If it looks like a duck, it walks like a duck, and it quacks like a duck, guess what? It’s a duck.
It is not always a duck. Current thinking is that common things are common, and common problems have common solutions. This isn’t always the case, Henry Ford summed it up best: “If I had asked people what they wanted,” he said, “they would have said a faster horse.” By living in the constraints of their knowledge when people hear hoofbeats, they think horses, not zebras. And “[w]hen faced with a result that doesn’t go according to plan, a series of perfectly effective short-term tactics are used until the desired outcome is achieved.” Some developers believe that once this hurdle has been taken all will be well, I can tell you the light at the end of the tunnel is an oncoming train.
When you are in a hole, stop digging! That is exactly how we got into the mess in the first place.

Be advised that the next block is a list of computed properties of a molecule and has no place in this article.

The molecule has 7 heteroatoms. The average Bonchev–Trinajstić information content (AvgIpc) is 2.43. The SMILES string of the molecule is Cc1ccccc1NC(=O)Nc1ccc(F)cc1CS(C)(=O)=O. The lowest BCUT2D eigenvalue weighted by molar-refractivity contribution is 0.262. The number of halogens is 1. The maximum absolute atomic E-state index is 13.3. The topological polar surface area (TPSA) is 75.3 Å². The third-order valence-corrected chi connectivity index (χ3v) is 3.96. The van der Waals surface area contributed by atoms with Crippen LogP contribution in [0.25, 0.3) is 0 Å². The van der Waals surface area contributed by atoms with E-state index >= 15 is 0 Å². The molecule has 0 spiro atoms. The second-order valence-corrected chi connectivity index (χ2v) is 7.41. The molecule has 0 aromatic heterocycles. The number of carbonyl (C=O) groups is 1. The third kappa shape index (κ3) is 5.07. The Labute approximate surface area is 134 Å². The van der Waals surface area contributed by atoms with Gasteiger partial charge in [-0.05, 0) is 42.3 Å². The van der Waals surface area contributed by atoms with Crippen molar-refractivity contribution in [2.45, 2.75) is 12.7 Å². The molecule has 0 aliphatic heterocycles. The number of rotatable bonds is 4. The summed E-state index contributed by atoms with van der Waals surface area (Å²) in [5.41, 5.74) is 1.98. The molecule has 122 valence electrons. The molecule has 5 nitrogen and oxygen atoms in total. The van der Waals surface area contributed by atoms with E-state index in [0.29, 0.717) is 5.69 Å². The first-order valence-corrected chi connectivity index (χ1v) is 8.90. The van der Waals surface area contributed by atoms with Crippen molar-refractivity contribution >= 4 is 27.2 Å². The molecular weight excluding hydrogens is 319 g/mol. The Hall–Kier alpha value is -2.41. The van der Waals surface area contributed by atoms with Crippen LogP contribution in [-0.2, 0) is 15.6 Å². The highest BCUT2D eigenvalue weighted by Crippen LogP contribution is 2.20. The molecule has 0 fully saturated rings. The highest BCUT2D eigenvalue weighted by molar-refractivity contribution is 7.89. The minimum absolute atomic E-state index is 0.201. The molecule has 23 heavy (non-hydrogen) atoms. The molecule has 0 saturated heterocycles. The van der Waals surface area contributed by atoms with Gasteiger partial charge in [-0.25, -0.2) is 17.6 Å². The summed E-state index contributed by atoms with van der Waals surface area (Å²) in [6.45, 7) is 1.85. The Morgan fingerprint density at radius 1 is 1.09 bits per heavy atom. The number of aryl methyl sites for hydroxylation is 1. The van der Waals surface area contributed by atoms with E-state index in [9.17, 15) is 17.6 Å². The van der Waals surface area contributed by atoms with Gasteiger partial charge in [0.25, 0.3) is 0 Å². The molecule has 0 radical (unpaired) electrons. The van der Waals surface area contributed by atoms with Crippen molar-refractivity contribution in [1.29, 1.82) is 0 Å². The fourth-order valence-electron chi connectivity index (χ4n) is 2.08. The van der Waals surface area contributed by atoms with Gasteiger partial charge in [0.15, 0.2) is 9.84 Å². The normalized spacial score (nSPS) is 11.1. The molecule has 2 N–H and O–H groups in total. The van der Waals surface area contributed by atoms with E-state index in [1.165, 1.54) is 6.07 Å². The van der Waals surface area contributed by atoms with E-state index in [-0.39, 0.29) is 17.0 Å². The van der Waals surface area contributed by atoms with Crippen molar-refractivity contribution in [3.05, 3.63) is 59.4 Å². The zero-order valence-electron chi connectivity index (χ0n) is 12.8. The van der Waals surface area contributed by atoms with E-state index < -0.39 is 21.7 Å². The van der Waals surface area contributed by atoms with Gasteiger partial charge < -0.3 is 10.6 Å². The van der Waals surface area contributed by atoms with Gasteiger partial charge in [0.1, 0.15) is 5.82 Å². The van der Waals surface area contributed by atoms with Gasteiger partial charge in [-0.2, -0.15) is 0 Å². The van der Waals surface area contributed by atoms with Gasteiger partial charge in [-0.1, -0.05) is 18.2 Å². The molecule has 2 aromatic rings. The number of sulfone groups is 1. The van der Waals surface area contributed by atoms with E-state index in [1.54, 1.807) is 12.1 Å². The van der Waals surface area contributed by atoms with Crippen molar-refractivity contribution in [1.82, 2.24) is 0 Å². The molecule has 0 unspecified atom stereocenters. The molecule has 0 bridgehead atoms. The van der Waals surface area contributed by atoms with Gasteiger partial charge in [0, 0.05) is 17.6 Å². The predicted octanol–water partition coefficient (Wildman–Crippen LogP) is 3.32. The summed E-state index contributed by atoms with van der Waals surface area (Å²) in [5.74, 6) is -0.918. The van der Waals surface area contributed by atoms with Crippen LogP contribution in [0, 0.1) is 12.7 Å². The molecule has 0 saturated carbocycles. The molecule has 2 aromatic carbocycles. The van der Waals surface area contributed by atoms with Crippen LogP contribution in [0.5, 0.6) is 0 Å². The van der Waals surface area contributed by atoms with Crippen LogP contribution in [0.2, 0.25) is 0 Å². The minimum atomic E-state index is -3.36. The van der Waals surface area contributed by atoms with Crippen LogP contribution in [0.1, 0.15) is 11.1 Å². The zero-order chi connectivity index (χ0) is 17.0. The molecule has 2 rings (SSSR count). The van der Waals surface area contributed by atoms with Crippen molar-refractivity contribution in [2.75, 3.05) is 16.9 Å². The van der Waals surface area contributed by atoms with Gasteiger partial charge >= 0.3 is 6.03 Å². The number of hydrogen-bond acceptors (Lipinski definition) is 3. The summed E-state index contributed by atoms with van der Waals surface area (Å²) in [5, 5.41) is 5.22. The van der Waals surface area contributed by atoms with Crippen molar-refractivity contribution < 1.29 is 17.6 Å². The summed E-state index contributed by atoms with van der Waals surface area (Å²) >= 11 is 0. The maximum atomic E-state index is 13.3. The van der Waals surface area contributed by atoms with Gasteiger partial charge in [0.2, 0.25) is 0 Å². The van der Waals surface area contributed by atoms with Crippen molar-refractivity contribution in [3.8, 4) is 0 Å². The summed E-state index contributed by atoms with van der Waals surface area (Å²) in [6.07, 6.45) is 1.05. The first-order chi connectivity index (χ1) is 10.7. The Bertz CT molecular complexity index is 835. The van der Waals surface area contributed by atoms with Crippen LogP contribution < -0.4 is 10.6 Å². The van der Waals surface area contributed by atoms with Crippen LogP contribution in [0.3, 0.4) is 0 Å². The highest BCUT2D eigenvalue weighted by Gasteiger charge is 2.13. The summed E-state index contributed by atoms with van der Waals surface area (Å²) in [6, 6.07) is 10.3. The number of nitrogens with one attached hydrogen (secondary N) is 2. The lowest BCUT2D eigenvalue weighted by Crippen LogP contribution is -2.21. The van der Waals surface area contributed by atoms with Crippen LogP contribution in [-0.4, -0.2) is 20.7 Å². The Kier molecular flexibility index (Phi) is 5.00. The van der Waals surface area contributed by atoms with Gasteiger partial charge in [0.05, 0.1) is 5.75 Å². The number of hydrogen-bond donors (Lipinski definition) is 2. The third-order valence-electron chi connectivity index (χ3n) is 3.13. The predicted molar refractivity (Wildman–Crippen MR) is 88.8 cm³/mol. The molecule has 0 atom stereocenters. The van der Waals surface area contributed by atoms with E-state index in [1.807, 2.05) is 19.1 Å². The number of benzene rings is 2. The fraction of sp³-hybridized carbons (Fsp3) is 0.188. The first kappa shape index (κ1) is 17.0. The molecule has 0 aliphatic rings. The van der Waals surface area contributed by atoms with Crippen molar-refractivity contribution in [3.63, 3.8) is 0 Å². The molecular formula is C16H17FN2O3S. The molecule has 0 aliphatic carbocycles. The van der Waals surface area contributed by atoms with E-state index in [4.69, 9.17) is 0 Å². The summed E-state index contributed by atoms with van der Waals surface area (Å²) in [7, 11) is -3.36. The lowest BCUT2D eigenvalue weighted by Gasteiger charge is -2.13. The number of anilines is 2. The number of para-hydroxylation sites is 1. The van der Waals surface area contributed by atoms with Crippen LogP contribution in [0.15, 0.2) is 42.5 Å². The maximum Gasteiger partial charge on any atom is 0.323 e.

How do you stop digging?
You have become increasingly convinced of the truth of your misjudgment, developing a psychological commitment to it. You have become wedded to this distorted conclusion. Realizing this is your first victory. “In the material world, the unknown is a place of uncertainty and potential risk … [b]ut we make a mistake when we attribute the same qualities to the world of our thinking.” The second victory is having the courage to throw out everything you have done up to now, baby and bathwater.